>Hans wrote..."What single factor do you credit with being the MOST
>important to your success as a contester? (The "factor" can be a skill, a
>station engineering accomplishment, an "accident of location", or whatever.)"
Well, first, I'd rewrite the question a little. Instead of "your success
as a contester" I'd say "your continued involvement and fascination with
contesting." The other wording strikes me as a little too much "only top
tenners need apply."
That said, the biggest impetus for me was, oddly, a negative one. In the
mid-1970s, I joined a contest club and, green as grass, was invited to come
to a big local multi-op for the first weekend of the ARRL DX Contest, to
operate 10 meters.
Mu first mistake was arriving too late Saturday morning - whoever heard of
10 meters opening before sunrise? Not me with my wire antennas. Another
guy had already handled the big run of Europeans. Next vivid memory was
being asked "How fast can you run?" and replying "Oh, 35 wpm or so." The
guy who asked me was nice enough (or stunned enough) not to correct my
misunderstanding. I sat down at the 10 meter position, and, as I recall,
pretty much DXed my way through the remainder of the next two days, with
very little attention from the other ops. I thought I'd done OK - worked a
lot of mults.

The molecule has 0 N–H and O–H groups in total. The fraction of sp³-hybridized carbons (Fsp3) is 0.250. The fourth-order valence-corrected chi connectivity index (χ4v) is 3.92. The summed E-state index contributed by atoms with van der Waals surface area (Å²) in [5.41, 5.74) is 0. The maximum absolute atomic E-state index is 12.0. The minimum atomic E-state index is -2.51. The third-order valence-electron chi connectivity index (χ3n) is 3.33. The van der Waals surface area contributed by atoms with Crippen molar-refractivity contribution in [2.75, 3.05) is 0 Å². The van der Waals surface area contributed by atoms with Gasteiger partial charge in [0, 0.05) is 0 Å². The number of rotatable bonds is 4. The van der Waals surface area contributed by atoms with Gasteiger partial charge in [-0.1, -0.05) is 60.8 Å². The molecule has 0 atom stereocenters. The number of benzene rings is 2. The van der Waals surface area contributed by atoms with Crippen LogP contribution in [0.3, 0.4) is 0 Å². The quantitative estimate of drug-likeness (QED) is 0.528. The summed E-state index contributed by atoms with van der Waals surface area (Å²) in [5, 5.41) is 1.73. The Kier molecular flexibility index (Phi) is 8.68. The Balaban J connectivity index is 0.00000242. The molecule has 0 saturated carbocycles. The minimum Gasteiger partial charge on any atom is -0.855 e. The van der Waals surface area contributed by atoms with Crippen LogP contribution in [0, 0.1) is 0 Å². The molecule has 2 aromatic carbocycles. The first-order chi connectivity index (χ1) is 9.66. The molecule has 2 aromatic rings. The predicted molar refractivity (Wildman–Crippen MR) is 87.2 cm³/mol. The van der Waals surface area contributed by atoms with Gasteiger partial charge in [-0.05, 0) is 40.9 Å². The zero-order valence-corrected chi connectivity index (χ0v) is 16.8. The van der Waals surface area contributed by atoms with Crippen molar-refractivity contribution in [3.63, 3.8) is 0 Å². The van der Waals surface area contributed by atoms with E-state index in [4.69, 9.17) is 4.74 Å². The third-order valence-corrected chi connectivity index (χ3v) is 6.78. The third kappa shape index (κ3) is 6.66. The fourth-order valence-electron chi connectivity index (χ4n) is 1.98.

Two weeks after the contest, I got a call from the guy who invited me,
disinviting me for the second weekend. A guy was coming down from
Connecticut with a super receiver, he explained, and they wanted that guy
to operate 10 meters with it. Needless to say, I was crushed.
In retrospect, it was a near thing. I could just as easily have turned my
back on contesting and the contest club, but for some reason I
didn't. Ever since, I think my determination not ever to have another
experience like that has been an important motivation for me to learn more
and do better in contesting.
What's the moral of the story? Remember what it was like when you were a
newbie contester, and provide *lots* of guidance to new contesters who you
involve in your operations. A simple push off the end of the dock may be
tempting, particularly if you're busy yourself, but it's not the way to
keep people interested in swimming (or contesting).
73, Pete N4ZR
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